Summers in Ft. Collins, CO have become etched in my calendar since 2005 when I joined staff with Campus Crusade. In 2006 I drove through there during my lone ranger, cross-country tour to visit some friends who were going through some training. The following summer in 2007 I went out to try my hand at some classes to see if the seminary thing could be in my future (we know how that turned out). Sadly I was unable to make it in 2008, but it was with great anticipation that I would be there in 2009 somehow, some way.

Thanks to my job as a recruiter with Trinity along with my substantial connections with Campus Crusade, I was able to work a recruiting trip in during the National Staff Conference that occurs near the end of the CSU summer. I flew out on very little sleep, expecting that it would be a theme for my time out there because I wanted to get as much time with people as possible.

The first half of the time was spent working quite a bit. We had a table at a this thing called a Ministry Fair (still kinda unsure about the name, but whatevs). We were nestled between two of our big rival seminaries and we had many stare downs and duels because that's how we do. I learned how to be crafty and dominate selling points, while running down Crusade staff who walked by in order to keep them from hitting up the other tables.

In all seriousness, my co-worker, Emanuel, a pro at this stuff, is solid friends with the guys from the other seminaries, even going on a morning hike with the rep from DTS! It was so great to see how little we are legitimately in competition with one another and how instead we really just want to serve people as best we can in showing how a theological education may benefit them.

On top of that, so many old friends stopped by the table and I got to catch up with mad crazy folk. We made a substantial number of contacts with whom I will be following up over the next couple of weeks. By the end of it all I was pretty horse and ready for some rest, but I should of known better.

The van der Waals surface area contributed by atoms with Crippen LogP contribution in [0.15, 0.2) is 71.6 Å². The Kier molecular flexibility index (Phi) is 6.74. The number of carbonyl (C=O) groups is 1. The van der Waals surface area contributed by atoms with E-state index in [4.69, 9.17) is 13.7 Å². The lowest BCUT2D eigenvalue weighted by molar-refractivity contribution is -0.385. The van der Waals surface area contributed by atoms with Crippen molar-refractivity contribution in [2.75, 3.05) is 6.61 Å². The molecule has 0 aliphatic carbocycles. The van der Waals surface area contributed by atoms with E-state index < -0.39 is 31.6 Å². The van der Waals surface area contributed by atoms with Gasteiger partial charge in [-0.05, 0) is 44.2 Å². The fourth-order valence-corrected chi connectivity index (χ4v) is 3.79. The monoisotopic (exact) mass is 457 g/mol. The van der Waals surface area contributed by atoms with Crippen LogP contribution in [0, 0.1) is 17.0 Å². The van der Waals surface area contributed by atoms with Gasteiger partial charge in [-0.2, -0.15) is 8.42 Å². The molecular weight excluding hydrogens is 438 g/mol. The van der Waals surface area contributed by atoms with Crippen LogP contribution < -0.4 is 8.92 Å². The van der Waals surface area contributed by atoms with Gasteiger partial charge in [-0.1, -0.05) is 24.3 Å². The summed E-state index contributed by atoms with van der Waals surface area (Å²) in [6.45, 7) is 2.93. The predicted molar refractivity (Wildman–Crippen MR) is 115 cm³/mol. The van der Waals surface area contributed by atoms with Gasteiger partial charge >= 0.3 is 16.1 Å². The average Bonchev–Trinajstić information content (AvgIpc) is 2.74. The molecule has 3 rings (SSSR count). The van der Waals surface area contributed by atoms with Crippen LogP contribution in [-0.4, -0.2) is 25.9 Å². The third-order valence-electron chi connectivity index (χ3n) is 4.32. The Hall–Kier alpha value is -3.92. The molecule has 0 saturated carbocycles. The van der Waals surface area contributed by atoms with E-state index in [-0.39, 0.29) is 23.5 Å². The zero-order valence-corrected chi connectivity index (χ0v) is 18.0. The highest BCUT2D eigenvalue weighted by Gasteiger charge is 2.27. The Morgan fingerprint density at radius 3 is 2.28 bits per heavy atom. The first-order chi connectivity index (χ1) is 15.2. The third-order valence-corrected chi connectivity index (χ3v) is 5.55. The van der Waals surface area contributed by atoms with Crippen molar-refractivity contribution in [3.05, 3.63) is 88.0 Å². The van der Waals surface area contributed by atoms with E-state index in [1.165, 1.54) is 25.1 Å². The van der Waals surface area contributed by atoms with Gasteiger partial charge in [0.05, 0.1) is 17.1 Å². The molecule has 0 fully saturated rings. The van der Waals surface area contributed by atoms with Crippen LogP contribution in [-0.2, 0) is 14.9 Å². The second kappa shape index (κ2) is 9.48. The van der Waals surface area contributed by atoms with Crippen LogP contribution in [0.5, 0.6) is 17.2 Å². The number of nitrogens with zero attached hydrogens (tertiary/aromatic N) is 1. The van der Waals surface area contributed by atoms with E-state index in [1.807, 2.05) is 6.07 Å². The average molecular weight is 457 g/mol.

Remember, I came in expecting to sleep very little. That's exactly what I got...

Nearly Four Crazy Weeks

It all began on Wednesday, July 8th when my boy Casey Sapp rolled into town (well he had been here for a few days from China, but to me he had just gotten here). We hung out for a bit and drove out to The Wetendorf's. There we would begin what became five full days of festivities because Mr. Zach Wetendorf and Ms. Morgan Cawthorne were getting married that Saturday. I was the Best Man for this spectacular event and I do believe I had one of the best times of my life. I think the wedding and reception were so gospel-centered, where, although the day was in many ways about Zach and Morgan, they made sure to point everyone there, Christian or not, to Christ. The day itself lasted nearly 12 hours when all was said and done, most it being us cutting a rug on the dance floor.

When the dust settled and Zach and Morgan hit the road, friends still remained here, including my old-boss-still-close-brother, Jimmy. We got to tour the city a little bit and get some solid time together before he went back to Florida. Less than 24 hours later my Auntie arrived! The revolving door of festivities and visitors had not stopped; in fact, she and I kicked it into high gear. We had a solid mixture of regular tourist things--top of the Willis (Sears) Tower, Millennium Park, etc.--along with regular local things--going to a movie, visiting The Wetendorf's in the burbs. I had a wonderful time with her here and I believe she would say the same thing if she had some words to type in this bad boy.

Again, less than 24 hours after she left, I was on a plane headed for Colorado. That's where the next entry picks up.

Friday, July 31, 2009

Quick Question For All My Party People!

I was driving home in the car (as opposed to my horse buggy), listening to a man recount a night of partying with the metal band, Skid Row. He mentioned that he had a blast with them--from what he could remember.

Well if my memory serves me correctly, the nights that most of my friends and fraternity brothers would brag about the following day would be the ones they could remember the least. In fact, it seemed as though the measurement of fun was based on how much one could remember: If you remembered a lot, it was a good time; if you couldn't remember anything at all, then somehow the night turns out to be one of the best nights ever.